The Film & More|
Introduction | Part I | Part II | Part III | Part IV
DAVID MCCULLOUGH, SERIES HOST:
Hello and welcome to The American Experience. I'm David McCullough. In the
long ago year of 1900, back at the threshold of the twentieth century, the
United States, among the nations of the world, was like a big, raw boy full of
robust energy and growing pains. Times were good. Prosperity had taken hold.
Most Americans were living better in a material way than they ever had, or than
anyone in all history until then. And with a wondrous number of new inventions
and enterprises sprouting everywhere, people felt exhilarated by the
possibilities of America.
Progress was something you believed in because it was all around you, plain as
day. If there were some who weren't exactly enjoying a fair share of the good
life, or for whom the American birthright of equality was still only a dream,
the feeling was, "Well, we'll work that through. We'll see it's done."
Cynicism and self pity were not in style. The Declaration of Independence was
still read aloud on the Fourth of July. But then among those Fourth of July
crowds in 1900 there were venerable citizens who remembered when Thomas
Jefferson and John Adams were still alive.
Of course, to confer singular importance to any one year is an arbitrary thing.
And it was really 1901, not 1900, that marked the true start of the twentieth
century. Just the same, to get excited about a turning of the century is an
entirely human response, as we ourselves are discovering.
I have a photograph that's come down in my family. In Pittsburgh at about that
time, my grandfather, in the spirit of the day, launched a new enterprise, an
"electric company" --a "one-horse electric company", as my father loved to say.
Here you see it: horse and buggy past and electronic future all in one picture.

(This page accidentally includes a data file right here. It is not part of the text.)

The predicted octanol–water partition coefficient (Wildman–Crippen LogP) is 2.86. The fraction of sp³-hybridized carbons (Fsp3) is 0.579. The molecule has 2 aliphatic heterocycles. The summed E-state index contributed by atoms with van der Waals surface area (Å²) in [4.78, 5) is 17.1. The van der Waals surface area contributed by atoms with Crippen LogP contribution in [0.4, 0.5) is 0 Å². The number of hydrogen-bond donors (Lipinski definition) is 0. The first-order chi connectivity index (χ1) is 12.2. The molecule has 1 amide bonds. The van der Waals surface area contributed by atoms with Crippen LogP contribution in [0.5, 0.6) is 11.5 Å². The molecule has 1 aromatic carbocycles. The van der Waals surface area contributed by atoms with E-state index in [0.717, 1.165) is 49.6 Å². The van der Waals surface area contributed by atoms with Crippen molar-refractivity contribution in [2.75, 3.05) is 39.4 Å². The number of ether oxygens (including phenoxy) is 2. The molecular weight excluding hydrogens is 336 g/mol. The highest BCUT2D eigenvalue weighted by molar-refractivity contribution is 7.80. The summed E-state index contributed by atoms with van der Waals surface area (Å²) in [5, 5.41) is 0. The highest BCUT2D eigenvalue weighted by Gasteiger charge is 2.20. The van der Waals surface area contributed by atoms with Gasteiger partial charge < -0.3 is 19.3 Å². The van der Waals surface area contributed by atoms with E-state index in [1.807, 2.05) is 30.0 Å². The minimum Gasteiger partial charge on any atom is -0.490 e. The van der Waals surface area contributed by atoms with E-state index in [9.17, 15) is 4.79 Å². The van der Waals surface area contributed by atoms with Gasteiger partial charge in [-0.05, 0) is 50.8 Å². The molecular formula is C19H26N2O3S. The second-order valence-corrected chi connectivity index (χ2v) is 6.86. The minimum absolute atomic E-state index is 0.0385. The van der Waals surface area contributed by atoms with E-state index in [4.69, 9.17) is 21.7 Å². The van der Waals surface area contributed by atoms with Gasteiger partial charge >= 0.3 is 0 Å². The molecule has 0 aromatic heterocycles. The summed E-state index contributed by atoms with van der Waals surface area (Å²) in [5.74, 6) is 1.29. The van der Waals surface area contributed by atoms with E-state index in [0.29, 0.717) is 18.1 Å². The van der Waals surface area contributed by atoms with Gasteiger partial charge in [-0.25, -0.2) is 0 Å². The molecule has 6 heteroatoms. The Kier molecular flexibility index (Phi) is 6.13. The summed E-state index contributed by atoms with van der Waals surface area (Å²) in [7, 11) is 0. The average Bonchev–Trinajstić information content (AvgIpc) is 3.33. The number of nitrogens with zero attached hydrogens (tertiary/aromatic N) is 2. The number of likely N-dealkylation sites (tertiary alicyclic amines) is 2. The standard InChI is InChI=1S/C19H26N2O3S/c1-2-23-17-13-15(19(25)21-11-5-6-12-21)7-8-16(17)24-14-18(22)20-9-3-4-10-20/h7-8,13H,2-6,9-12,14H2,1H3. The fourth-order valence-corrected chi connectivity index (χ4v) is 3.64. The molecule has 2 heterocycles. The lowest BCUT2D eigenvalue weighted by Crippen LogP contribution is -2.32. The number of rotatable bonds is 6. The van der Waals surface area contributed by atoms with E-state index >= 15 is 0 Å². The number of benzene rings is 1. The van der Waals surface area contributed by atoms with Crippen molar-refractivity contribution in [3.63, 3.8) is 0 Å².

(The horse's name was Chester.)
As it turned out, 1900 was an exceptionally crowded year, filled with stirring
events and tragedy, through which, for all the twists and turns, the current of
American optimism ran powerfully.
America 1900 by producer David Grubin.
It was snowing on New Year's Day 1900 across much of the country, from the
coast of Maine, down through New England, where great fat drifts blocked
trolley cars.... and horses found it hard going even in their new Neverslip
horse shoes. Snow fell across Pennsylvania, throughout the Midwest, and all
the way out in the California mountains. All across the nation, fathers had
promised their children that it would snow this New Year's day, just as it had
on New Year's Day one hundred years before. A great storm had brought in the
year 1800, and between then and now, America had become the most prosperous
nation on earth.
JOHN MILTON COOPER, JR.:
We had the largest industrial economy, the largest agricultural economy, the
highest per capita income, the highest level of education. It must have been a
wonderful time to be alive for most Americans, not for everybody, but for most
Americans it must have been a great time to be alive. I don't think we can
understand what it was like in 1900 unless you think of optimism, of hope, of
buoyancy, for the United States everything seemed to be going right.
But in the last year of the 19th century, a series of tragic events would test
America's optimism: a deadly explosion in a coal mine in Utah; a devastating
hurricane in Texas; two brutal wars overseas; and all year, assassins would
plot to murder the president of the United States, but on January 1, 1900, most
people imagined only the good things to come.
One minister rapturously told his congregation: "Laws are becoming more just,
rulers more humane; music is becoming sweeter and books wiser; homes are
happier, and the individual heart is becoming at once more just and more